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FFRF targets Nashville megapreachers with billboard campaign

Sleep in On Sunday

A couple of Freedom From Religion Foundation billboards near Nashville megachurches are garnering a lot of attention.

The 14-by-48-foot bulletins, featuring a stained-glass window motif, proclaim not bible verses but advice to “Sleep in on Sunday” and “Enjoy life now — there is no afterlife.” The Nashville boards kick off a national campaign targeting what the state/church watchdog calls “irresponsible megapreachers.”

The eye-catching billboards are found on I-24 West, west of Briley Parkway, and on Lebanon Road, a

Sleep in On Sunday

A couple of Freedom From Religion Foundation billboards near Nashville megachurches are garnering a lot of attention.

The 14-by-48-foot bulletins, featuring a stained-glass window motif, proclaim not bible verses but advice to “Sleep in on Sunday” and “Enjoy life now — there is no afterlife.” The Nashville boards kick off a national campaign targeting what the state/church watchdog calls “irresponsible megapreachers.”

The eye-catching billboards are found on I-24 West, west of Briley Parkway, and on Lebanon Road, a mile east of Andrew Jackson Parkway. They recently went up for the span of one month. The billboard messages are directed at megachurch pastors Kent Christmas, of Regeneration Nashville, and Greg Locke, of Global Vision Bible Church, and their flocks.

Locke is the incendiary preacher who has perpetuated QAnon conspiracy myths and has castigated the pope, Oprah Winfrey and Tom Hanks. He has called President Biden “demon-possessed,” Vice President Kamala Harris a “jezebel demon” and claimed they oversee “child-trafficking” tunnels underneath the White House. Locke termed Donald Trump the “legitimate” leader of the United States in the aftermath of the 2020 presidential election. Most concerningly, the pastor was in the mob outside the U.S. Capitol during the Jan. 6 insurrection praying with a bullhorn — and hyped the riot ahead of time. After the riot, he was banned by social media. Unfortunately, Locke remains influential, with more than 2 million followers on Facebook. One of his videos has been watched 34 million times.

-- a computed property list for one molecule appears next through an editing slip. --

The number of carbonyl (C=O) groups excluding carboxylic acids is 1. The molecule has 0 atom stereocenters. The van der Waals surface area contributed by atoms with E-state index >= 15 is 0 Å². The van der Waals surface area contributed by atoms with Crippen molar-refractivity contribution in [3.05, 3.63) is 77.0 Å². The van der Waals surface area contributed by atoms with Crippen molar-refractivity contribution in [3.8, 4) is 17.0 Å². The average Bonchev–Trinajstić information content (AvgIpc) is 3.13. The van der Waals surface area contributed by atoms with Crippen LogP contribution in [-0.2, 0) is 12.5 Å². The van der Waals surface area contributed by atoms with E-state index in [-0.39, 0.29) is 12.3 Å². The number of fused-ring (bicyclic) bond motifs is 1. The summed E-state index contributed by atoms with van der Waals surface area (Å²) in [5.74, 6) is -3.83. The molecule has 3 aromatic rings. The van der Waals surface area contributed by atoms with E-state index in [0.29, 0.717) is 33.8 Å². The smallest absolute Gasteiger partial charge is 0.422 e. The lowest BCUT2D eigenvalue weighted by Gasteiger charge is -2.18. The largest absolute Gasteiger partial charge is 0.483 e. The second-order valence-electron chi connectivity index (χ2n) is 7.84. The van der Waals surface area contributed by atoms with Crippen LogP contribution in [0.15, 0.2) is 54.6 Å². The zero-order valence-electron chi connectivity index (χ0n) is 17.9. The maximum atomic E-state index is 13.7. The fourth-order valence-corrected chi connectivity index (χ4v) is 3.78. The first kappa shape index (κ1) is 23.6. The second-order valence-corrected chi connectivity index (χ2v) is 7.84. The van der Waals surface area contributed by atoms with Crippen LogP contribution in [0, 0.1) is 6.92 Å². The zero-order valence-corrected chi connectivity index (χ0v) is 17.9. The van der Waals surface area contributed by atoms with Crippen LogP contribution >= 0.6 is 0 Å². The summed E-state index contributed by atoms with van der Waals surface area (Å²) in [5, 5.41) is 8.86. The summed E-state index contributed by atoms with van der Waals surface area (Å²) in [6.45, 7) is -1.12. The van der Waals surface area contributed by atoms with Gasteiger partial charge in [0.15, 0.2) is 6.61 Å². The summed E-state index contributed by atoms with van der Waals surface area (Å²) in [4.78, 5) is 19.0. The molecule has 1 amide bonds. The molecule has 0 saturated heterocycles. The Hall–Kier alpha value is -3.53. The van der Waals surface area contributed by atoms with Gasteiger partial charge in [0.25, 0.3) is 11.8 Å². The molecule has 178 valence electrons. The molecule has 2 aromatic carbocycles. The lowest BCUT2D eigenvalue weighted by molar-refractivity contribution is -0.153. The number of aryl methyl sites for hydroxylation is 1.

Kent Christmas, who is founding pastor of Regeneration Nashville, and heads Kent Christmas Ministries International, has likewise insisted that Trump won the 2020 presidential election, and that the presidential race was “a war between heaven and hell.” Christmas, who is stridently opposed to abortion and gay rights, and routinely spouts off about “demons” and “sin,” claims to be a prophet of doom.

FFRF is advising the good folks of Nashville to ignore these figures.

“It would be far better to sleep in on Sunday — or commune with nature or volunteer to help someone — than to waste time getting infected with disinformation by either of these blowhards,” says Annie Laurie Gaylor, FFRF co-president. “The only afterlife that ought to concern any of us is leaving our descendants and planet a secure and pleasant future.”

Locke recorded a video of himself burning a copy of the book, The Founding Myth: Why Christian Nationalism Is Un-American, written by Andrew L. Seidel, FFRF director of strategic response.

“America would be kinder, healthier and happier if fewer people listened to Locke and more listened to their conscience. Don't waste another minute swallowing the hate spewed by these peddlers of outrage.” says Seidel. “Take a nap instead.”

Gaylor notes that the “truly good news” is that church attendance in the United States is dropping off precipitously, with less than half of Americans claiming to belong to a church, synagogue or mosque, down from 70 percent church membership in 1999.

Similar billboard messages from FFRF will soon be aimed at Houston megapreacher Joel Osteen.

 No After Life

The Freedom From Religion Foundation is a national nonprofit organization with over 35,000 members and several chapters across the country, including hundreds of members and a chapter in Tennessee. Its purposes are to protect the constitutional principle of separation between state and church, and to educate the public on matters relating to nontheism.

 

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